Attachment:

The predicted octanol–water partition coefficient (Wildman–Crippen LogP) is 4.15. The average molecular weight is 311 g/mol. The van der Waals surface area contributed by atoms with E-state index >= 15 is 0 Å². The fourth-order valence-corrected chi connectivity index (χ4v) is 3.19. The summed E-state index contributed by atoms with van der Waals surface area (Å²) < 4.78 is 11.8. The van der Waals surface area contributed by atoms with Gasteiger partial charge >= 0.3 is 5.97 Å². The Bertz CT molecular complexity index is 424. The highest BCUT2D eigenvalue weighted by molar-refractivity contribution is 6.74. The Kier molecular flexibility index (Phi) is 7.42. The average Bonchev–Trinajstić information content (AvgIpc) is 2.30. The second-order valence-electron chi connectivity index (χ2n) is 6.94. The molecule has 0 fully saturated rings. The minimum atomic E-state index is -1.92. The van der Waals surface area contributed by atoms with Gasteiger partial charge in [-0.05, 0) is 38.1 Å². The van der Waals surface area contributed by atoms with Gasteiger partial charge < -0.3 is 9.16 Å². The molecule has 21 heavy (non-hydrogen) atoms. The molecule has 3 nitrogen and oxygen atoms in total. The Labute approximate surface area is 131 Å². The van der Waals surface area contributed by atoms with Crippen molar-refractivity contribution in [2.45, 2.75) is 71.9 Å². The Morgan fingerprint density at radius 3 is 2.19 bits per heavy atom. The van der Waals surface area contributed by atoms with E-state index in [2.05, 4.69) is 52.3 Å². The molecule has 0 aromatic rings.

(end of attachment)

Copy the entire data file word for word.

The predicted octanol–water partition coefficient (Wildman–Crippen LogP) is 4.15. The average molecular weight is 311 g/mol. The van der Waals surface area contributed by atoms with E-state index >= 15 is 0 Å². The fourth-order valence-corrected chi connectivity index (χ4v) is 3.19. The summed E-state index contributed by atoms with van der Waals surface area (Å²) < 4.78 is 11.8. The van der Waals surface area contributed by atoms with Gasteiger partial charge >= 0.3 is 5.97 Å². The Bertz CT molecular complexity index is 424. The highest BCUT2D eigenvalue weighted by molar-refractivity contribution is 6.74. The Kier molecular flexibility index (Phi) is 7.42. The average Bonchev–Trinajstić information content (AvgIpc) is 2.30. The second-order valence-electron chi connectivity index (χ2n) is 6.94. The molecule has 0 fully saturated rings. The minimum atomic E-state index is -1.92. The van der Waals surface area contributed by atoms with Gasteiger partial charge in [-0.05, 0) is 38.1 Å². The van der Waals surface area contributed by atoms with Gasteiger partial charge < -0.3 is 9.16 Å². The molecule has 21 heavy (non-hydrogen) atoms. The molecule has 3 nitrogen and oxygen atoms in total. The Labute approximate surface area is 131 Å². The van der Waals surface area contributed by atoms with Crippen molar-refractivity contribution in [2.45, 2.75) is 71.9 Å². The Morgan fingerprint density at radius 3 is 2.19 bits per heavy atom. The van der Waals surface area contributed by atoms with E-state index in [2.05, 4.69) is 52.3 Å². The molecule has 0 aromatic rings.